Q&A Series 1 on Angel Investing: Angels Who Contribute More Than Cash




  1. What are some of the best practices for scouting out a strong private company to invest?
    1. Act with an entrepreneur’s mindset not just an investor’s mindset. Private equity is about investing in businesses not stocks. Hence, it’s critical for investors to understand industries, subsectors, specific businesses and management teams. Ultimately, they are assessing a management teams’ ability to build a company that succeeds in a competitive marketplace with a business model that generates attractive returns. While an investor always wants to invest at the lowest price, in private investing the deal structure and management team are more important than valuation and, I would argue, even the company’s initial product or service.
    2. Be an information (and insight junky). The lack of private company information requires investors to do their own research to understand industry trends, regulatory dynamics and competitive issues. It’s very helpful to meet with as many people as possible, evaluate every company you can in the relevant business segment and develop relationships throughout the industry. This gives you context and perspective to evaluate investments and management teams.
    3. Take your time. It’s invaluable to meet a management team, hear their story and over the next few months to see how they execute against their plan. It’s even better to know an executive or a team for a number of years hopefully through another company with which you were involved. The most successful investors that I know have typically known the CEOs of their portfolio companies for years and in prior investments.
    4. Build a great network. Finding a great private company entails getting connected with the best entrepreneurs, the best ideas and the best companies. Furthermore, investors need experts to help evaluate business strategies, products and services and management teams. Hence, it’s essential to build a broad and deep network of industry players to optimize your deal flow, assist in due diligence and then help with recruiting, business development and capital raising.
  2. What are some particular warning signs to proceed with caution — or not at all?
    1. Often the warning signs are subtle. You will need to trust your gut. Investing in private companies is risky and investors rarely have full or even accurate information. Private equity investors are principally betting on the capability, drive and ethics of the management team to build a great company and thereby drive attractive investor returns. In some cases, the investors don’t have a long term relationship with the management team and hence they need to rely on their background checking, references and intuition in assessing the team.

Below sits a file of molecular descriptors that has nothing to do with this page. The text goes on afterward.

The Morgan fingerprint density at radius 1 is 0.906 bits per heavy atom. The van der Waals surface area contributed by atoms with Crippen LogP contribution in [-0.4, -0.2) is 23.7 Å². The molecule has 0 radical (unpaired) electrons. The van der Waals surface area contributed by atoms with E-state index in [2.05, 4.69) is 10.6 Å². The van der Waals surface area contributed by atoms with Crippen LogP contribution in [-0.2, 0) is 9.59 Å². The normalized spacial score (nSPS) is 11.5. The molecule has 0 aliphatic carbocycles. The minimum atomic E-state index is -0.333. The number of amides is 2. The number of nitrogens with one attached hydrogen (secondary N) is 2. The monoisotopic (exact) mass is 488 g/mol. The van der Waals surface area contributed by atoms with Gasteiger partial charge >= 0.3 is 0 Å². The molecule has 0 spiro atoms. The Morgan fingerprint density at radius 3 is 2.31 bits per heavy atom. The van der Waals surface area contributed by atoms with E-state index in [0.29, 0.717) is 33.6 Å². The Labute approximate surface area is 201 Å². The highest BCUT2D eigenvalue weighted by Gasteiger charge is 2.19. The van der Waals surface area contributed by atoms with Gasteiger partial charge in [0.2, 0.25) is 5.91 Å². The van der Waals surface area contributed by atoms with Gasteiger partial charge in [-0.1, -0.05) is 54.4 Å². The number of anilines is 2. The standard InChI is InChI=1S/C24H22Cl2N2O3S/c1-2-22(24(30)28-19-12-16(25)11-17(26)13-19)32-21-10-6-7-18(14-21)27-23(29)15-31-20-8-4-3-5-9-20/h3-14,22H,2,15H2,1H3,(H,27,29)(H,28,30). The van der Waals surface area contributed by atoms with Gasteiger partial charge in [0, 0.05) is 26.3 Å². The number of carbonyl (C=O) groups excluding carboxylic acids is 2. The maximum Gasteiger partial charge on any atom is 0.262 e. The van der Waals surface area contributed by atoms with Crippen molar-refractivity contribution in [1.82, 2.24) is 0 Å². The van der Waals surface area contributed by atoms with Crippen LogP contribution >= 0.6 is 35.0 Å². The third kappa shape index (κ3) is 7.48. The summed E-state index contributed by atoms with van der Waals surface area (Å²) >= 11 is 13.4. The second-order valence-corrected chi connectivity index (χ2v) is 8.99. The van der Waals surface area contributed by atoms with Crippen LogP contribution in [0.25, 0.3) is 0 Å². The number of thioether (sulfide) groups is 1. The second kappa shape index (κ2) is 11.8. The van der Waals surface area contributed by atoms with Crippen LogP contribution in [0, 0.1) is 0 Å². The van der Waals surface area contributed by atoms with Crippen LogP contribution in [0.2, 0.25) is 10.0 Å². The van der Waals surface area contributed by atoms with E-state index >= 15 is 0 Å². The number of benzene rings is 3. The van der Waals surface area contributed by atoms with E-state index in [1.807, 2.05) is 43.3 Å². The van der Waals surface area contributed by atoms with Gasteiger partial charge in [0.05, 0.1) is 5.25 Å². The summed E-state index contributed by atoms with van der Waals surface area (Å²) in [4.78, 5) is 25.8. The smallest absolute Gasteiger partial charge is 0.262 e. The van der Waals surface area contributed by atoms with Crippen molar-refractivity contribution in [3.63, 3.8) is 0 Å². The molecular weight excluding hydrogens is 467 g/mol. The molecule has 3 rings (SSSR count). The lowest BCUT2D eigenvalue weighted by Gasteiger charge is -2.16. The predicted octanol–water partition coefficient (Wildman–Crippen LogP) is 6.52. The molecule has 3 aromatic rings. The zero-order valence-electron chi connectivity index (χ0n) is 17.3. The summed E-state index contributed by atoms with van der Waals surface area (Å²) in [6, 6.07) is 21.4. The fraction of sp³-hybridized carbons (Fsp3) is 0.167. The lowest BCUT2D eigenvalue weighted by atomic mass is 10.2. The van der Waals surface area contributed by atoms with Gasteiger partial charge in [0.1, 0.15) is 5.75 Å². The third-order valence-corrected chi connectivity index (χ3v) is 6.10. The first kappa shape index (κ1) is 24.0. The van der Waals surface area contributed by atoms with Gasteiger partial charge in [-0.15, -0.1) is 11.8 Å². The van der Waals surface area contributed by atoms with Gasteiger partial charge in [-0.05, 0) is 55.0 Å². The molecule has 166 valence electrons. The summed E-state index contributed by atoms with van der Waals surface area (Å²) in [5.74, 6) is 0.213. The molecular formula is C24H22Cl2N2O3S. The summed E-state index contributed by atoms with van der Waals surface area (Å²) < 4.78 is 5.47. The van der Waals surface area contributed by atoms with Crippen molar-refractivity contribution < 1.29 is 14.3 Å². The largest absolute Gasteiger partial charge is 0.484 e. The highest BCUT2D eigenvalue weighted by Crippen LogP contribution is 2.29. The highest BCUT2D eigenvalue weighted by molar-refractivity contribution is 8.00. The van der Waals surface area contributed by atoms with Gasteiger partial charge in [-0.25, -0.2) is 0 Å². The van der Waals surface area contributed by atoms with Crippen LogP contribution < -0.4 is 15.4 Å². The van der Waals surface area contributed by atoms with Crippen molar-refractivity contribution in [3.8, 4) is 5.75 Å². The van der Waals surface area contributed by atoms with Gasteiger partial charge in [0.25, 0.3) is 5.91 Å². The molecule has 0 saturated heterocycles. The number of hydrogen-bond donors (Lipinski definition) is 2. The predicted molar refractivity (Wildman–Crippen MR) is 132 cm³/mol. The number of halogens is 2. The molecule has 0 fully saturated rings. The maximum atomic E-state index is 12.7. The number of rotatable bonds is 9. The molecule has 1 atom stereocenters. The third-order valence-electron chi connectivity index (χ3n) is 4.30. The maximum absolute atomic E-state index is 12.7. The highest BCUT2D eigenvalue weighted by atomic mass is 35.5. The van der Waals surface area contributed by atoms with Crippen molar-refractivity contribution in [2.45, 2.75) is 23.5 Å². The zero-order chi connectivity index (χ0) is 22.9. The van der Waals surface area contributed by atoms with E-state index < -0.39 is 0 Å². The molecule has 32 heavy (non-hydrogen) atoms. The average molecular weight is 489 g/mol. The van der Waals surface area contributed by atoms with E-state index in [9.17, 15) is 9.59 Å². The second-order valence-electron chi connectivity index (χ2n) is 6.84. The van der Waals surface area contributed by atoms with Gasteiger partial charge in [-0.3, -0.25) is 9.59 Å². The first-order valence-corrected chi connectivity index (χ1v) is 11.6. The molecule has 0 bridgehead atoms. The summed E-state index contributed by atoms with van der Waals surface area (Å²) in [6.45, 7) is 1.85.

2. Ensure the company is properly capitalized with a strong, committed investor group. Private companies are often capital starved and will complete financings that don’t build in sufficient time for raising the next round nor contingencies for budget overruns. Investors should take the time to get to know the other investors, their investment strategy, capital reserves, etc. It is also essential to pressure test financial projections with varying assumptions to ensure the capital raising is sufficient to achieve the milestones and timeline required to raise the next round of capital. Or better yet, investors should seek to create a financing plan to get to cash flow breakeven in order to reduce or eliminate the follow on financing risk.
  3. Is the high-tech sector, for example, especially prone to private companies that are more sizzle than steak? What other sectors, if any, may be especially risky?

    Early stage or very high growth companies across all industries are valued almost entirely on their future expected revenues and earnings. That is sizzle. The steak is what they have today in product or service, IP, customers, revenues and earnings but the investors are being asked to pay for the future potential in all of these metrics. In the high tech and especially internet world, sizzle is the main meal as VCs and investors are all trying to find a “unicorn” to lift them into the rarified air of the great success stories. It’s instructive to remember that some 75+% returns in the venture capital industry have come from a very small group of companies such as Microsoft, Apple, Google, Facebook, Amazon. Sizzle rarely pays off.

    Another sector where this sizzle phenomenon is rampant is in biotechnology. Investors can rarely understand the science to its required depth and biotech CEOs are notoriously talented story tellers. Admittedly, we have just come through a biotech bull market where tremendous value was created and, in cases like Gilead Sciences, the sizzle turned into steak.

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